Dissected: Jeremy Seewer

Thoughts on the latest signing

· 3 min read

It was one of the worst kept secrets in the paddock, but it has finally been announced that Jeremy Seewer will tackle the upcoming FIM Motocross World Championship with support from Wilvo Yamaha MXGP. The five-time Grand Prix winner, who narrowly missed out on claiming the crown in the MX2 division, was left out in the cold when Suzuki pulled their teams from the series in September.

Considering how dire the situation seemed just two months ago, there is no doubt that this is the best possible solution. Although the relatively-new Wilvo Yamaha MXGP team is not the same as the Monster Energy Yamaha Factory Racing effort, the relationship between the two is undoubtedly the strongest in the paddock. Yamaha have done a superb job of establishing a family of teams within the MXGP series that appear to be on a level-playing field. Red Bull KTM would be the only option, if an elite rider was hunting for a seat on orange machinery, whereas Yamaha have ensured that there are countless viable options. Anyway, the ethos that Yamaha has is a conversation for another day.

Jeremy Seewer finished second in MX2 this year, thirty-nine points down (Suzuki Racing)

With Jeremy Seewer alongside Shaun Simpson and Arnaud Tonus, is there going to be a more well-rounded and personable team in the paddock? That goes a long way in this current age where social media and coverage across all platforms is almost as important as results on the track. This aspect is particularly important for an operation like Wilvo Yamaha MXGP, which is going from strength-to-strength with each race that passes. Many teams have come and gone over the years, as most are aware, but having likeable riders and a professional approach does wonders. It already feels like they have been around forever, right?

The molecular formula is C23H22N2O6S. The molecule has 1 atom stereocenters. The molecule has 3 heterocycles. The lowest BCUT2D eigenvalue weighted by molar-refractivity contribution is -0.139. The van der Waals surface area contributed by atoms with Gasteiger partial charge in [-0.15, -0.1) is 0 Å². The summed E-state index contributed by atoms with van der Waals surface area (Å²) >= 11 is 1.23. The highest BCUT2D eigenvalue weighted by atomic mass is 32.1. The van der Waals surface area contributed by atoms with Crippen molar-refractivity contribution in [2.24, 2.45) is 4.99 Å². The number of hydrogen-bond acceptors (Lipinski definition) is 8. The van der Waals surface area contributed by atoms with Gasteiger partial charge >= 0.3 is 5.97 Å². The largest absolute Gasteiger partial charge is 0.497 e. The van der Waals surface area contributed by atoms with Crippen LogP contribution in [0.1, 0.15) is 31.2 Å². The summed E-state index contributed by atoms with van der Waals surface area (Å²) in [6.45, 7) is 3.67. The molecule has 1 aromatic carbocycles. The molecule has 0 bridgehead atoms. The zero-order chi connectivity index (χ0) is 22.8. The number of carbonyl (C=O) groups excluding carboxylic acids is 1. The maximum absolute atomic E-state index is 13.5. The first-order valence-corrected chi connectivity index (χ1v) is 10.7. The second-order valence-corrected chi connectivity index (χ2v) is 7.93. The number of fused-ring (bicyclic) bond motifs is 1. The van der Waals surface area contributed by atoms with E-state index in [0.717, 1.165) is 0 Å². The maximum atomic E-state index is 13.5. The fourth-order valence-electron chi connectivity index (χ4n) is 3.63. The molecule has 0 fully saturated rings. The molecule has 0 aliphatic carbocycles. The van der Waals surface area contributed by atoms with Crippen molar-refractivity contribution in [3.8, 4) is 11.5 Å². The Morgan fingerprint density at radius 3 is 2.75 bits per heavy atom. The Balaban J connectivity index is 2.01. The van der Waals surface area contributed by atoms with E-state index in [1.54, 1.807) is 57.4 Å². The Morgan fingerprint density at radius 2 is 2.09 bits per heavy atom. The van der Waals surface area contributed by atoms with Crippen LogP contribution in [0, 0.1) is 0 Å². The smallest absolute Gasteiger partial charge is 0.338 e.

There were rumours floating around that Benoit Paturel was going to take that third spot, then Jeremy Seewer became a more attractive option right at the end of the season. Now, astonishingly, some feel that it is fairly difficult to pick between those two, but Seewer already has the edge. Those points outlined previously, regarding the way that he holds himself away from the track, make him hot property. Personalities like that are hard to come by in MXGP too, based on the different backgrounds and cultures that riders emerge from. Some struggle to radiate confidence when speaking in a foreign language and that can make it tough for fans to relate, which has a knock-on effect on their social media presence and in turn how they appear to potential suitors.

Seewer experienced a lot of success on a 250F, winning five events (Suzuki Racing)

Picking up an MX2 graduate ahead of their maiden season in the premier division can be risky anyway, but there is already data that suggests that Seewer will be competitive right from the start of the season. The speed that he showcased in the Open division at the Motocross of Nations was particularly impressive, for instance, as he was third in the practice session and qualifying heat on Saturday. The results on race day were not quite as good, although he did log a top-ten finish in the final moto and narrowly beat Arnaud Tonus. Five seconds separated the pair at the chequered flag.

The battle beneath the Wilvo Yamaha MXGP awning should be rather intriguing actually, as it is tough to point to a potential leader at this stage. Jeremy Seewer arguably has the most potential on his side and is the ultimate wildcard, but then Arnaud Tonus was very good at points this season. Remember when he stalked Antonio Cairoli at Pietramurata? Shaun Simpson could log the best results too, as he was competitive earlier in the season. Various injuries stopped him from achieving the results that he is capable of in the second half, but those are firmly in the rear-view mirror now.

Wilvo Yamaha MXGP are certainly a team to watch, as it seems as though their growth will be rather quick. The fact that they locked Jeremy Seewer up for two years shows their dedication to racing and reaching the highest level. The question is, how long will it take for them to reach the very top?

Words: Lewis Phillips | Lead Image: Suzuki Racing

Fantasy MX Manager
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